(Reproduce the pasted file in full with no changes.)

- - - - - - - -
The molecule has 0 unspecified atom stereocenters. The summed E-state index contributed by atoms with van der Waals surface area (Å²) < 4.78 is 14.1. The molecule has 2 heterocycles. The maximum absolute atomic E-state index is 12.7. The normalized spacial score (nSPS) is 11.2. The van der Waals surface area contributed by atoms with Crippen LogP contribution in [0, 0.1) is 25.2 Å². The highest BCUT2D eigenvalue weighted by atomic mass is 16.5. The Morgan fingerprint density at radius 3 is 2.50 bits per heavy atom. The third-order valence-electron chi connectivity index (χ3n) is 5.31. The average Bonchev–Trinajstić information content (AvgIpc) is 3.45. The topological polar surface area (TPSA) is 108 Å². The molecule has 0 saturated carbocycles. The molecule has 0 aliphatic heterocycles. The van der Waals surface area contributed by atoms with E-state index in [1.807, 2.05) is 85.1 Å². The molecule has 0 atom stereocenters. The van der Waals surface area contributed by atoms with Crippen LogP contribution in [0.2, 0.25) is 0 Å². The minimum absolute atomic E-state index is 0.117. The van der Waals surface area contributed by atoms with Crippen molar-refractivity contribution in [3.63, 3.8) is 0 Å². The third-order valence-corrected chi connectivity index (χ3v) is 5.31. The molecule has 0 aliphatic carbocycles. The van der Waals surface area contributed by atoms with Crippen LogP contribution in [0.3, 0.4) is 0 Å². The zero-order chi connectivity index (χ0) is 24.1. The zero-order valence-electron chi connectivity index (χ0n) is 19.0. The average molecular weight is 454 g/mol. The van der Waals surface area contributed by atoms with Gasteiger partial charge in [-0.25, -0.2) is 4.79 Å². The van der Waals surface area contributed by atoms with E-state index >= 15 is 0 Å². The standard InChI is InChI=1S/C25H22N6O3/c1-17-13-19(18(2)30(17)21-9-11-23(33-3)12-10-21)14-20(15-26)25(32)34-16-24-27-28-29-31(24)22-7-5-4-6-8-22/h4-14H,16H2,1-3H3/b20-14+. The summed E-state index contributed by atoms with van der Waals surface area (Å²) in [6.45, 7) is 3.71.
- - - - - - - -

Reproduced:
The molecule has 0 unspecified atom stereocenters. The summed E-state index contributed by atoms with van der Waals surface area (Å²) < 4.78 is 14.1. The molecule has 2 heterocycles. The maximum absolute atomic E-state index is 12.7. The normalized spacial score (nSPS) is 11.2. The van der Waals surface area contributed by atoms with Crippen LogP contribution in [0, 0.1) is 25.2 Å². The highest BCUT2D eigenvalue weighted by atomic mass is 16.5. The Morgan fingerprint density at radius 3 is 2.50 bits per heavy atom. The third-order valence-electron chi connectivity index (χ3n) is 5.31. The average Bonchev–Trinajstić information content (AvgIpc) is 3.45. The topological polar surface area (TPSA) is 108 Å². The molecule has 0 saturated carbocycles. The molecule has 0 aliphatic heterocycles. The van der Waals surface area contributed by atoms with E-state index in [1.807, 2.05) is 85.1 Å². The molecule has 0 atom stereocenters. The van der Waals surface area contributed by atoms with Crippen LogP contribution in [0.2, 0.25) is 0 Å². The minimum absolute atomic E-state index is 0.117. The van der Waals surface area contributed by atoms with Crippen molar-refractivity contribution in [3.63, 3.8) is 0 Å². The third-order valence-corrected chi connectivity index (χ3v) is 5.31. The molecule has 0 aliphatic carbocycles. The van der Waals surface area contributed by atoms with Crippen LogP contribution in [0.3, 0.4) is 0 Å². The zero-order chi connectivity index (χ0) is 24.1. The zero-order valence-electron chi connectivity index (χ0n) is 19.0. The average molecular weight is 454 g/mol. The van der Waals surface area contributed by atoms with Gasteiger partial charge in [-0.25, -0.2) is 4.79 Å². The van der Waals surface area contributed by atoms with E-state index >= 15 is 0 Å². The standard InChI is InChI=1S/C25H22N6O3/c1-17-13-19(18(2)30(17)21-9-11-23(33-3)12-10-21)14-20(15-26)25(32)34-16-24-27-28-29-31(24)22-7-5-4-6-8-22/h4-14H,16H2,1-3H3/b20-14+. The summed E-state index contributed by atoms with van der Waals surface area (Å²) in [6.45, 7) is 3.71.